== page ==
La Cuisine – In the Kitchen
The French kitchen is the soul of the home. It’s here that pâtés and terrines are made, and where the cooking is accomplished. Herbs, garlic and onions are close at hand, and the pantry is kept full. It’s also around the kitchen table that simple meals are shared. I remember sitting with my neighbor and her family at lunch in Provence. Her husband, a farmer, would bring up a cured ham from the cave and slice off pieces for us to eat with chunks of fresh baguette slathered with butter before the rest of meal – vegetables sautéed with thyme and rosemary, rabbit or chicken braised with tomatoes and garlic – cheese, and fresh fruit were common fare. Sara Remington’s photo above of Roast Chicken & Potatoes with Drippings from the book, La Vie Rustic -Cooking and Living in the French Style, is of the kind of dish that is the essence of the French kitchen. Here, in the kitchen section of our site, we offer some products to help you create the essence of that French kitchen, with charcuterie sets, special sea salts, herbs, and cutting boards, gratin dishes and more
VINTAGE FRENCH ESCARGOT POTS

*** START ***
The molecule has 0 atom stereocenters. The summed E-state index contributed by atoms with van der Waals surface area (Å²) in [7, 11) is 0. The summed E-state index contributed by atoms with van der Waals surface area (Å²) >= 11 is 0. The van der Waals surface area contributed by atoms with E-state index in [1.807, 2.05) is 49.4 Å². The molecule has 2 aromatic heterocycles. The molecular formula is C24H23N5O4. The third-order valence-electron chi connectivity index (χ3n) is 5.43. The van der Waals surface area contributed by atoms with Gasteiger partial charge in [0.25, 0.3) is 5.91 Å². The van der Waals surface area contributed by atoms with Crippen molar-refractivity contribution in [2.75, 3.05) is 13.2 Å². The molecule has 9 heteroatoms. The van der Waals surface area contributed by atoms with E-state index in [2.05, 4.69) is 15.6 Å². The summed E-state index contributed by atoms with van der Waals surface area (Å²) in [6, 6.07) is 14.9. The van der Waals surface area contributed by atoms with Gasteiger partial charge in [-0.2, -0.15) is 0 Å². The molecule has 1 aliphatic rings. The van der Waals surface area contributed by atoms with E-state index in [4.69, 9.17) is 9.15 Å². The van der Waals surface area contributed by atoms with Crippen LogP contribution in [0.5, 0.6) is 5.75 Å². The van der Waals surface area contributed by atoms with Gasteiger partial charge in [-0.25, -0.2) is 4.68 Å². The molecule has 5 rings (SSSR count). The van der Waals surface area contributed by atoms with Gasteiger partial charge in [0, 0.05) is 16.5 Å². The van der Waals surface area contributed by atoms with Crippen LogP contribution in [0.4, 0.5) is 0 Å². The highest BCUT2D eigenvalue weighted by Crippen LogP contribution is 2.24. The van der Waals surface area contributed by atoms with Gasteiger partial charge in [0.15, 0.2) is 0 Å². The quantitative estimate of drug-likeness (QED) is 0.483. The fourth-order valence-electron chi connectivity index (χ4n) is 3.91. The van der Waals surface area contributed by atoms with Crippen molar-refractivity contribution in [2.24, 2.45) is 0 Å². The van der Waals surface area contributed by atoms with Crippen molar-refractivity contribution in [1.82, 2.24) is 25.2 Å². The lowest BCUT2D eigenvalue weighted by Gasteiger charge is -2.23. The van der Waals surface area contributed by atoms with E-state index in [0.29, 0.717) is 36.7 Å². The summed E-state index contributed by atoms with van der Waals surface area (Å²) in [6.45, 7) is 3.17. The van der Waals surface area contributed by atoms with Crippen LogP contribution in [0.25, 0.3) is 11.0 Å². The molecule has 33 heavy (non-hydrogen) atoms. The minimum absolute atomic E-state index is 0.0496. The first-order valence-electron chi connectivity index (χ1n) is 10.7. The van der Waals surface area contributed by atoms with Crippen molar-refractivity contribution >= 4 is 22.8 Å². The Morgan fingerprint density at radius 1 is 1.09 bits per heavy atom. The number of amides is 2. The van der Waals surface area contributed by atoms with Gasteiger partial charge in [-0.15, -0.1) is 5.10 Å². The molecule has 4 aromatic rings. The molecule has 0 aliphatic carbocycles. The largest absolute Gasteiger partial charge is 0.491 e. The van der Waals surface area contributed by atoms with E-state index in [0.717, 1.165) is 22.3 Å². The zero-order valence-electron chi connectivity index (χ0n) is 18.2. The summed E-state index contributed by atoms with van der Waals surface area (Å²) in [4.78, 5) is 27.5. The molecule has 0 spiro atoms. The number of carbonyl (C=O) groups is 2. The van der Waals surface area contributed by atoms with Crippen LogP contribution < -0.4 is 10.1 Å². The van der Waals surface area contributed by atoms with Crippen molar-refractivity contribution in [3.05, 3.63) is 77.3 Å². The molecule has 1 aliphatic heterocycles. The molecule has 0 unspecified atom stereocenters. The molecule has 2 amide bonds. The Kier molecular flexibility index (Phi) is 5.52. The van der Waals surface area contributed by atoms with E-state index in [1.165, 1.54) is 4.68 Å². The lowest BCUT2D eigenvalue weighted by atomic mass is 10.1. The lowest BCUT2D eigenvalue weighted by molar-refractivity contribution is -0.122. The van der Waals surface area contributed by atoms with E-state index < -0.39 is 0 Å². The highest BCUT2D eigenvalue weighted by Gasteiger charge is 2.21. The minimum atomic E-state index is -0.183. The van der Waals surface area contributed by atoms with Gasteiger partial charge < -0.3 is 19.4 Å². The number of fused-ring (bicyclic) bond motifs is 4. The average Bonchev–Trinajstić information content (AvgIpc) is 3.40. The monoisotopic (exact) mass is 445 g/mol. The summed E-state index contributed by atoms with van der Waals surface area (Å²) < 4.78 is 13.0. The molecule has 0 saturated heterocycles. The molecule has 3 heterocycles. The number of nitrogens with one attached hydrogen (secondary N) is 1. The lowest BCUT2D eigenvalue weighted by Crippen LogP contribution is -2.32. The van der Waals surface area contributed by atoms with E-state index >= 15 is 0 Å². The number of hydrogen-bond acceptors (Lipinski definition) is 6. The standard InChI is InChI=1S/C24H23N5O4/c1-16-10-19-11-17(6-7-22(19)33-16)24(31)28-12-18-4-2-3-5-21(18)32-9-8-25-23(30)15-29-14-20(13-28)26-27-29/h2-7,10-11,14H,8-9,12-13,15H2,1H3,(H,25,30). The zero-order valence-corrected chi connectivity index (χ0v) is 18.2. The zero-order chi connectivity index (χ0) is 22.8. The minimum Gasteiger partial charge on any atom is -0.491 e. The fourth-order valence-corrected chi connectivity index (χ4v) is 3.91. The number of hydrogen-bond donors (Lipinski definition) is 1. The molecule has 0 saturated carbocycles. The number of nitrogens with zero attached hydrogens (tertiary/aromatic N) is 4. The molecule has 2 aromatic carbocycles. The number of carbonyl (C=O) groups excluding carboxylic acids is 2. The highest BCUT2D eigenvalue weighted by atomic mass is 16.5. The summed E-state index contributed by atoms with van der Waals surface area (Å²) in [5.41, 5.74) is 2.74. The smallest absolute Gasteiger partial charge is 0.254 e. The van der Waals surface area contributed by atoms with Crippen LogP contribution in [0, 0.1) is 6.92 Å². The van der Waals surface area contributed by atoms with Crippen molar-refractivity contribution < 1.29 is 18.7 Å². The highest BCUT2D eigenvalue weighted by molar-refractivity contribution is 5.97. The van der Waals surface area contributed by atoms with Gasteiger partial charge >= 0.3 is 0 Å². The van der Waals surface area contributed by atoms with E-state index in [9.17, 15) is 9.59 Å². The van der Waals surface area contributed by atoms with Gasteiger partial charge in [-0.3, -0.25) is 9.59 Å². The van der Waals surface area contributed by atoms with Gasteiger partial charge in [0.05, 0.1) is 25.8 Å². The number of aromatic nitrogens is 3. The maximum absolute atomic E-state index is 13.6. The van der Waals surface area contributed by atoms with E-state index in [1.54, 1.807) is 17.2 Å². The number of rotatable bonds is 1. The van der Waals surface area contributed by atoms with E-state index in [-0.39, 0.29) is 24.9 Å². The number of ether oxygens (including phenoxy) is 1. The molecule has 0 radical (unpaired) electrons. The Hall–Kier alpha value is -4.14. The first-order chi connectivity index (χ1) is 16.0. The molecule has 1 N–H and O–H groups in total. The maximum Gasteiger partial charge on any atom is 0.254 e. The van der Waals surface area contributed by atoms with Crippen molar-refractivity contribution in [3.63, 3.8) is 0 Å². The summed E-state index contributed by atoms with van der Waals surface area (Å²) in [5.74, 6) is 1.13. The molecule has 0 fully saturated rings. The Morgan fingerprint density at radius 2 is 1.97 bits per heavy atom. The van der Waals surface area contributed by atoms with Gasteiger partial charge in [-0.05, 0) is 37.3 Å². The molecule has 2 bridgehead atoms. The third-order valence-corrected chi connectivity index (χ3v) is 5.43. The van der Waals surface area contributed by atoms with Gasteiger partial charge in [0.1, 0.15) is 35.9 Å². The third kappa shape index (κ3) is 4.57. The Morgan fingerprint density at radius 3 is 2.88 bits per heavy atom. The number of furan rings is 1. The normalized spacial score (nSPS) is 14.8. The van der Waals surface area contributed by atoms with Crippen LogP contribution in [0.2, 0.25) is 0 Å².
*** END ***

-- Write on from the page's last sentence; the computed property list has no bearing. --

Escargots just don’t go out of fashion. They are on menus all over France(and elsewhere) from modest bistros to Michelin starred restaurants. There are dozens of preparations from fritters to soups, but the classic Escargots a la Bourguignonne, snails stuffed with garlicky parsley butter that bubbles and melts in the oven is a favorite. There’s something about escargots that just shout French and sophistication, even though snails are the humblest of foods. These vintage French stoneware escargot pots are just right for a single snail with room left for the all-important garlic/parsley butter. Each pot is a little bit different, as you can see, which adds to the charm.The set of 12 pots comes snugly packed in a Kraft box with a 4 color recipe card for Escargots a la Bourguignonne. Handwashing recommended.